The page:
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More Pressure On Assad


Smoke rises in the city of Latakia after Syrian tanks and navy ships shelled it as part of an assault by government forces against protesters on August 14. 24 people were killed.

Syrian troops and security forces are guilty of crimes against humanity during the Assad regime’s eight-month assault against anti-government protesters.

Pressure is increasing on Syria’s Bashar al Assad.

A United Nations commission of inquiry has submitted a report to the U.N. Human Rights Council saying that Syrian troops and security forces are guilty of crimes against humanity during the Assad regime’s eight-month assault against anti-government protesters.

The three-person UN commission interviewed 223 victims and witnesses. It reported that the human rights violations visited on the Syrian people by government forces include the indiscriminate firing on unarmed civilians; the targeting of children – at least 256 children have been killed as of early November; arbitrary arrest and abductions; and the torture and rape of detainees.

The report was released just days after the Arab League voted overwhelmingly to impose sanctions on Syria – the first time in the Arab League’s history to approve sanctions on any one of its 22 members. The sanctions include a freeze on Syrian government financial assets in Arab states, an end to transactions with Syria’s central bank, and a travel ban on Assad and his aides. In a press conference after the vote, Qatari Foreign Minister Hamad bin Jassim said, “The Syrian people are being killed, but we don’t want this. Every Syrian official should not accept killing even one person.”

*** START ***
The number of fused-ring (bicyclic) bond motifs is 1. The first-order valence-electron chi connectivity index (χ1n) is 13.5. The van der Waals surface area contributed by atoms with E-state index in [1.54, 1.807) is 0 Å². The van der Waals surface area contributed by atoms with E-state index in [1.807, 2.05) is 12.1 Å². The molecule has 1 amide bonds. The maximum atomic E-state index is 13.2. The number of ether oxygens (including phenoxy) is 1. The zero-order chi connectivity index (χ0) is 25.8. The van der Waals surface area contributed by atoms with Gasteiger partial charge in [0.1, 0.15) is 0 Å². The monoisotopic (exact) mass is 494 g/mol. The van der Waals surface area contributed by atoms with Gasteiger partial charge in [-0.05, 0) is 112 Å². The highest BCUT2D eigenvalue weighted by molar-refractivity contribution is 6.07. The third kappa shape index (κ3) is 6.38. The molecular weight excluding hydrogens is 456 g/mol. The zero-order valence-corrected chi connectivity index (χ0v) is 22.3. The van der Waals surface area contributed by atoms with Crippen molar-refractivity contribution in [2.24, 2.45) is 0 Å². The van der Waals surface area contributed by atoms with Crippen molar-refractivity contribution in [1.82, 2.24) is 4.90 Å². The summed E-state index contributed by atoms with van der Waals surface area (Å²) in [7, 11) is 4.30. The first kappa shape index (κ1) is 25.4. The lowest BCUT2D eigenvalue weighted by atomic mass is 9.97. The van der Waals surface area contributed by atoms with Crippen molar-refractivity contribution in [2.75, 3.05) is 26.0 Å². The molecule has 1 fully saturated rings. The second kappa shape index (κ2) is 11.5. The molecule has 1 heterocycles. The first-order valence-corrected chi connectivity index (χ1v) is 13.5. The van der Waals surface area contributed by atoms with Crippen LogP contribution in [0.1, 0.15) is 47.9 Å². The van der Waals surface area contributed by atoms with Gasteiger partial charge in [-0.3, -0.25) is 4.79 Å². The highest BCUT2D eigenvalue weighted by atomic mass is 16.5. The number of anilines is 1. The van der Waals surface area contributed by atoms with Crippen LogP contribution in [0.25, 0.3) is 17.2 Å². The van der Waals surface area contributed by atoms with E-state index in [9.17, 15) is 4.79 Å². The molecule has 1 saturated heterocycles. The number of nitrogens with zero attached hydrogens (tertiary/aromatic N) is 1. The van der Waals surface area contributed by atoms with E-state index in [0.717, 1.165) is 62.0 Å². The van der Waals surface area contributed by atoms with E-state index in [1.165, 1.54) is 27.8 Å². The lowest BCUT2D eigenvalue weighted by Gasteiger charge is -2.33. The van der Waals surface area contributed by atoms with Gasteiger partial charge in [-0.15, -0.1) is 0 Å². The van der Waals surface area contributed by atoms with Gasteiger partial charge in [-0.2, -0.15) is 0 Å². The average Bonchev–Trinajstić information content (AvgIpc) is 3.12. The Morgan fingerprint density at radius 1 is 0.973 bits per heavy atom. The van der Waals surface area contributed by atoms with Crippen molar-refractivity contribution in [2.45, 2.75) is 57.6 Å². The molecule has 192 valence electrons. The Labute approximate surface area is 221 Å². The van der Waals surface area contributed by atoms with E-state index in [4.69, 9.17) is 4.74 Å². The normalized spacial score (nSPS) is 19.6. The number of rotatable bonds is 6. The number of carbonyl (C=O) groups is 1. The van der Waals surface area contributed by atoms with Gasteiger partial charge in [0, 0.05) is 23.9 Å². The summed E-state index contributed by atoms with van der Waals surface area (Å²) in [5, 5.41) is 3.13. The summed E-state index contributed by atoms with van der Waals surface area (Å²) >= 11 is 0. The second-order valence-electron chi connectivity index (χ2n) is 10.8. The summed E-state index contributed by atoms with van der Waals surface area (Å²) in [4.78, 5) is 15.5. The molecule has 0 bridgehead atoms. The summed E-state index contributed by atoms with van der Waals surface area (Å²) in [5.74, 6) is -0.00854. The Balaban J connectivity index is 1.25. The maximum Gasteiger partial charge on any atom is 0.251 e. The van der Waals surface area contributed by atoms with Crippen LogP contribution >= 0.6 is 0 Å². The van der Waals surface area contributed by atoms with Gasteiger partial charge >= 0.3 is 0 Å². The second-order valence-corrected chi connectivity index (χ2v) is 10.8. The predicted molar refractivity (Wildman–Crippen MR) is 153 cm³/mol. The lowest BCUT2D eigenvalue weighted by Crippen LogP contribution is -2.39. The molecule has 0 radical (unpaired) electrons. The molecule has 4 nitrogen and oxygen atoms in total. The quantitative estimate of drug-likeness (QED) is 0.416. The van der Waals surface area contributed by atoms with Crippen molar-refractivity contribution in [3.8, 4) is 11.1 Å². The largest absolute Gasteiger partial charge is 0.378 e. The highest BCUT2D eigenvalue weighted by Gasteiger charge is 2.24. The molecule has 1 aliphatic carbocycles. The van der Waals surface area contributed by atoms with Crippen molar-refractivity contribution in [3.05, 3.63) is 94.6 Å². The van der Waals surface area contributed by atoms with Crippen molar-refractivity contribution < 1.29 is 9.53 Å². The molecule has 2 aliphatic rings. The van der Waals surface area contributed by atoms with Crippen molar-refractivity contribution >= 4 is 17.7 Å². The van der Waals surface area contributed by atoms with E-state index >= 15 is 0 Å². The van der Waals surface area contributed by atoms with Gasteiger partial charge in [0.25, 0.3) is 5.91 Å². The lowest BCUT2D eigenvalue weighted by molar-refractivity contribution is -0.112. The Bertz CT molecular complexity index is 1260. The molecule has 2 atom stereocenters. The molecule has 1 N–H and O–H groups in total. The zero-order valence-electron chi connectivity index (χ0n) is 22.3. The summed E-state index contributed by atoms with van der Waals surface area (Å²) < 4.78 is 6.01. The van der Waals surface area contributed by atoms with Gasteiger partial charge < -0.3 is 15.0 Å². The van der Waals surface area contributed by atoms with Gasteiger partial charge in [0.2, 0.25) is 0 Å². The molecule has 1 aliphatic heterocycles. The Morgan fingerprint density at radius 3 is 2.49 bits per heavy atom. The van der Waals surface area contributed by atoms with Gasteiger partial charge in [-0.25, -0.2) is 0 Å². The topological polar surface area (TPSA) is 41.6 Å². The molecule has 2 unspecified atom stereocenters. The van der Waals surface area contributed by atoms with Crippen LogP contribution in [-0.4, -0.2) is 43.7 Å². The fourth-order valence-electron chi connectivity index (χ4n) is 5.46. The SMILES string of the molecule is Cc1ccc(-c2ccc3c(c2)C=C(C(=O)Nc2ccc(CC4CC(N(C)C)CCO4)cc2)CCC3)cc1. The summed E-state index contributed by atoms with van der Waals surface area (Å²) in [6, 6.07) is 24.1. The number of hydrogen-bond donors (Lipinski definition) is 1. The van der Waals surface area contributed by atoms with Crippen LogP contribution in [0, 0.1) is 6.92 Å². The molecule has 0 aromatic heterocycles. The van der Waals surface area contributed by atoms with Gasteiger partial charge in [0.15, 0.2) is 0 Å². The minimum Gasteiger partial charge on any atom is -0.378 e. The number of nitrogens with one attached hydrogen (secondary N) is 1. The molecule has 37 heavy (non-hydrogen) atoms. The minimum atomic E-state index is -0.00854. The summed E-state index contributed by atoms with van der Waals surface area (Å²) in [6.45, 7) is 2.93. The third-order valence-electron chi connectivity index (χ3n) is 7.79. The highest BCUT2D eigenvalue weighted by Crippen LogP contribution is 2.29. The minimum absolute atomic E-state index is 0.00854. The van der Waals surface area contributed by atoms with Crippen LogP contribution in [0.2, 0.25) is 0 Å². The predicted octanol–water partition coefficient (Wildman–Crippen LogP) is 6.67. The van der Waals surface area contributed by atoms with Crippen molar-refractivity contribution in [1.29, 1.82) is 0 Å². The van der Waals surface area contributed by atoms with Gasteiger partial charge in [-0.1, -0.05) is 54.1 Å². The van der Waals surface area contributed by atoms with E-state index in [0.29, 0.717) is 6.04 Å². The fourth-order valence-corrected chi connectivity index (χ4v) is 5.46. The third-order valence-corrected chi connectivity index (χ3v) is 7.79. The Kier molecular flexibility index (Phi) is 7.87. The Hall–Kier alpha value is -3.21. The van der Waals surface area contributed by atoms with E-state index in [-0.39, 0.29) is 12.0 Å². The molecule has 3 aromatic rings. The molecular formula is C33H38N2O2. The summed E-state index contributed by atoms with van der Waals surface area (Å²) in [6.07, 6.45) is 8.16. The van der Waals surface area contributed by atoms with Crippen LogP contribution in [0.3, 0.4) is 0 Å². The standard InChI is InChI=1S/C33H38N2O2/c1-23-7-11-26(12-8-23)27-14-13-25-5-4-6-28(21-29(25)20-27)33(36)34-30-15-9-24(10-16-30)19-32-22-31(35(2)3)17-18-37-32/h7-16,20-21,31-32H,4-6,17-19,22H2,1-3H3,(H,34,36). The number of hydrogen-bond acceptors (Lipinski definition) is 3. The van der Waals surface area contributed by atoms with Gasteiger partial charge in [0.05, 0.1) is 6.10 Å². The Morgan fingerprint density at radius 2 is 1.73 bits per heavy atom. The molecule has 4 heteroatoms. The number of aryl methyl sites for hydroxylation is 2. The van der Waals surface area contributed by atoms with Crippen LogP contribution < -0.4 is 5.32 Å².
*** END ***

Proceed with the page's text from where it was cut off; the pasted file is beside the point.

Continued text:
State Department Deputy spokeperson Mark Toner commended the move by the Arab League: “It’s a very clear message the Arab League has sent to Assad: that his neighbors are no longer going to tolerate his bloodshed – or the bloodshed perpetrated rather by his regime.”

The U.S. and the EU have also sanctioned Syria, and the United States hopes more nations will do so as well. Pressuring the government is a building process and takes time, said Mr. Toner. The U.S. believes that eventually the intensifying pressure will lead Assad to step down and allow a peaceful, democratic transition. The move by the Arab League, he added, strongly indicates that change is on the horizon: “When Assad’s own neighborhood has said “Enough!”, it is a sign that the tide has indeed turned.”

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